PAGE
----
In recent years, STAS attracted more attention since it was first reported as a specific invasion pattern for lung adenocarcinoma in 2015 (8), and was presented as a risk factor of disease recurrence according to types of surgical procedures (lobectomy or limited resection) and location of recurrence (locoregional or distant) (9). Later on, a growing number of studies have reported their findings and supported the preliminary conclusions as a negative predictor of survival for patients with lung adenocarcinomas (9,11). In this study, we found that STAS was more frequently seen in the highly invasive adenocarcinoma such as solid and micropapillary adenocarcinoma, and less frequently in lepidic predominant adenocarcinomas. This is consistent with the previous studies (12). In the initial report, STAS was reported as a risk factor in the prognosis of patients who underwent limited resection, but not those who underwent radical lobectomy (9). Another study from Japan also indicated that STAS was significantly associated with a lower OS in the limited resection group, while no significant correlation was found between STAS and the OS in the lobectomy groups (12). In the current study, all enrolled patients underwent radical lobectomy and standard lymphadenectomy, and no statistically significant difference in the survival was found between STAS (+) and STAS (−) groups in the whole series, which is consistent with the above studies. However, when stratified both by STAS in different pathological stages, our data showed no significant difference, on which we presumed that STAS was not correlated with tumor stage but correlated with tumor subtypes or differentiation grade. Further, when stratified by tumor size with a cut-off 2 cm, we found that STAS in the 2–4 cm (2< tumors ≤4 cm) group was an independent worse survival parameter, which was consistent with the recent study reported by Dai et al. In the study reported by Dai’s, 95.00% of patients underwent lobectomy and the results showed STAS significantly affecting recurrence and survival, especially in tumor size larger than 2 cm (11). Therefore, the significance of STAS in small-sized pulmonary adenocarcinomas treated with radical lobectomy deserves to be further investigated in future prospective studies stratified by tumor size.
It is a logical assumption that tumor size might be a stratifying factor for assessing the significance of STAS on patients’ survival, for tumor size has been reported to be an independent survival factor both for patients underwent curative-intent surgery or radiotherapy or chemotherapy, especially in tumor size less than 3.0 cm (17,18). Thus, we investigated the significance of the combination of STAS and tumor size on the survival in pathological stage I patient. Our result was similar to that reported by Dai et al., in which, STAS statistically stratified the prognosis of patients with adenocarcinomas between 2 to 3 cm (2< tumors ≤3 cm), and similar to that of patients with stage IB adenocarcinoma (11). Therefore, STAS should be considered as a prognostic factor in the early lung adenocarcinomas >2 cm.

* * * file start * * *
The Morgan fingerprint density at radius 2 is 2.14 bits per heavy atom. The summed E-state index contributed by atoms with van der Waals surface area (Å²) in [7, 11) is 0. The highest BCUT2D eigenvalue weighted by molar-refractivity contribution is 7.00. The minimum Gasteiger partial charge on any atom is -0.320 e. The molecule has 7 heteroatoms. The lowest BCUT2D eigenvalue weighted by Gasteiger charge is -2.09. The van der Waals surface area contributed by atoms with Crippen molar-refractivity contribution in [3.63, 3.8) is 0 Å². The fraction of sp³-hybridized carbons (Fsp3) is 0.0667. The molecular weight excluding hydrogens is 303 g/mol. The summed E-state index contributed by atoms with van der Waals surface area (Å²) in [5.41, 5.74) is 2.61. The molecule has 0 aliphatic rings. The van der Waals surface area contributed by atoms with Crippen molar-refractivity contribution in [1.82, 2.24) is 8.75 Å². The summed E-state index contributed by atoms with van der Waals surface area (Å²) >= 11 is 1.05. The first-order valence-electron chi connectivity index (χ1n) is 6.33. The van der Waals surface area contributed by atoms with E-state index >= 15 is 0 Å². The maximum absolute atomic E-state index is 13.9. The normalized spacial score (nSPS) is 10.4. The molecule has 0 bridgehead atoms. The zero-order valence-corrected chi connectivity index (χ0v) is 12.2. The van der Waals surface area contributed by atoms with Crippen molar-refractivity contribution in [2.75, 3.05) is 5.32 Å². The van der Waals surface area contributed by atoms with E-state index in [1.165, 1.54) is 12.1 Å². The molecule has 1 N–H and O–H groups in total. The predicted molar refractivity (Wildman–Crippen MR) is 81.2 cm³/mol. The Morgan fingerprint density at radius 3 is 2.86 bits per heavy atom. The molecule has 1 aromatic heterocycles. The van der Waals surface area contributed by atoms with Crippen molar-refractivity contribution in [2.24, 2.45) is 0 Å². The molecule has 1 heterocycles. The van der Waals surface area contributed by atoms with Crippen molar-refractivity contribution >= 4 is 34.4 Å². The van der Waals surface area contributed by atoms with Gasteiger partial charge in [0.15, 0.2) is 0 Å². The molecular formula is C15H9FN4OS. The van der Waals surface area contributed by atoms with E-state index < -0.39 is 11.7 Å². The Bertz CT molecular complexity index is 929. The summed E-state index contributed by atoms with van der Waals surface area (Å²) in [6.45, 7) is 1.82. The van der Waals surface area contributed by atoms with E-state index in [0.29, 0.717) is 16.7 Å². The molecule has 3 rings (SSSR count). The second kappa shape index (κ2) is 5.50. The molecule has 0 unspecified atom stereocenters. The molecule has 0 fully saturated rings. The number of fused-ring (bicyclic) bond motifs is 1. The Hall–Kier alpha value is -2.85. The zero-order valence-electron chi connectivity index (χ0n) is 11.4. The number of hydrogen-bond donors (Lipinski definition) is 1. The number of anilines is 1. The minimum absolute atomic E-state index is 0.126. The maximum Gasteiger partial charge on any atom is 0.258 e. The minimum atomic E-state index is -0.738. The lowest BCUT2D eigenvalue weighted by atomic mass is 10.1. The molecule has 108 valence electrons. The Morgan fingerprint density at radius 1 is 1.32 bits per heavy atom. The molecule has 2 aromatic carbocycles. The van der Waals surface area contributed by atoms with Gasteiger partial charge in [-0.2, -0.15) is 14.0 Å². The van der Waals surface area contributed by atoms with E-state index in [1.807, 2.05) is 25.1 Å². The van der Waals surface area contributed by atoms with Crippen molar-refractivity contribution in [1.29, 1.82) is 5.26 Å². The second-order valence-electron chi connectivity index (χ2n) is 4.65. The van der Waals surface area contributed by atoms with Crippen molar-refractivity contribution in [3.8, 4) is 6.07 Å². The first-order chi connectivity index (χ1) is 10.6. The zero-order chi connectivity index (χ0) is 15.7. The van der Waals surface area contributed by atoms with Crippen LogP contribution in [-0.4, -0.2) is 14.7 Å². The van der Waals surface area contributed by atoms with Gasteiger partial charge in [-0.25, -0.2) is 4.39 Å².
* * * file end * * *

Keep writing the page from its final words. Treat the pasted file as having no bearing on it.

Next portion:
Although currently lobectomy with hilar and mediastinal lymph node dissection was still the standard treatment for early-stage lung cancers, for the peripheral small lung adenocarcinomas ≤2 cm, limited resection such as wedge resection or segmentectomy may be comparable to the lobectomy in the outcome, in such case, STAS remains to be a recurrence or metastasis risk factor. Therefore, distinguishing of STAS on frozen diagnostic sections would be beneficial for surgical strategy whether partial lung resection is enough or not (19,20). In our experience, the dilemma of frozen diagnosis for STAS is to distinguish it from macrophages. In the current study, AE1/AE3 immunohistochemistry method was applied to differential diagnosis, and the staining results was proved to be very useful for identifying STAS. As far as we know, this has not been reported in literatures for detecting STAS. A rapid immunohistochemical method (21) of AE1/AE3 for detecting STAS on frozen sections will be valuable for further study, and our preliminary result is promising (data will be shown in next study). Still, AE1/AE3 immunostaining should be cautiously explained when sometimes the exfoliated bronchial epithelia are also stained with AE1/AE3, which may be the shortcoming of AE1/AE3 for STAS identification. In this case, the morphological identification of cell atypia should be considered more seriously.
STAS is not only correlated with an increased recurrence/metastasis rate in some patients with early stage lung adenocarcinomas, but also is found correlated with PET-CT features. In our another study of 121 stage I lung adenocarcinomas (32 of which came from the current cohort), STAS was found positive in 49 cases, and a significant difference of STAS distribution was found among different nodule types (solid vs. non-solid types, P=0.001) and metabolic tumor burden parameters, the standardized uptake value (SUVmax, P=0.020; SUVmean, P=0.002 and SUVpeak, P=0.002) and total lesion glycolysis (TLG, P=0.004) (data to be published). Furthermore, in our another published study, artificial intelligence radiomics was applied in observing the peripheral features of PET-CT scanned non-small cell lung cancer with a hypothesis that non-invasive and invasive tumor boundary may have different morphological patterns, a prediction model named with “shell” was created for predicting distant failure of lung cancer after curative-intent surgery (22), which is a promising work for further study on identifying STAS and other PET/CT features by artificial intelligence for evaluating surgical method before operation and prognosis after curative-intent surgery.
In conclusion, presence of STAS is a significant worse predictor for the patients with lung adenocarcinoma >2 cm underwent radical lobectomy and lymphadenectomy, while it is not significant in patients with tumor size ≤2 cm. Existence of STAS reveals an increased risk of recurrence and/or metastasis for tumors lager than 2 cm in stage I patients. The combination of tumor size and STAS status may be helpful in assessing the extent of surgical resection and follow-up strategy or post surgery treatment.
Funding: The study was supported by the PUMC Youth Fund and the Fundamental Research Funds for the Central Universities (3332015060), and Beijing Municipal Science & Technology Commission (Research on the application of clinical characteristics in the capital, Z141107002514047).
Conflicts of Interest: The authors have no conflicts of interest to declare.
Ethical Statement: This retrospective study was approved by National Cancer Center’s Institutional Review Board (No. NCC2014ST-07).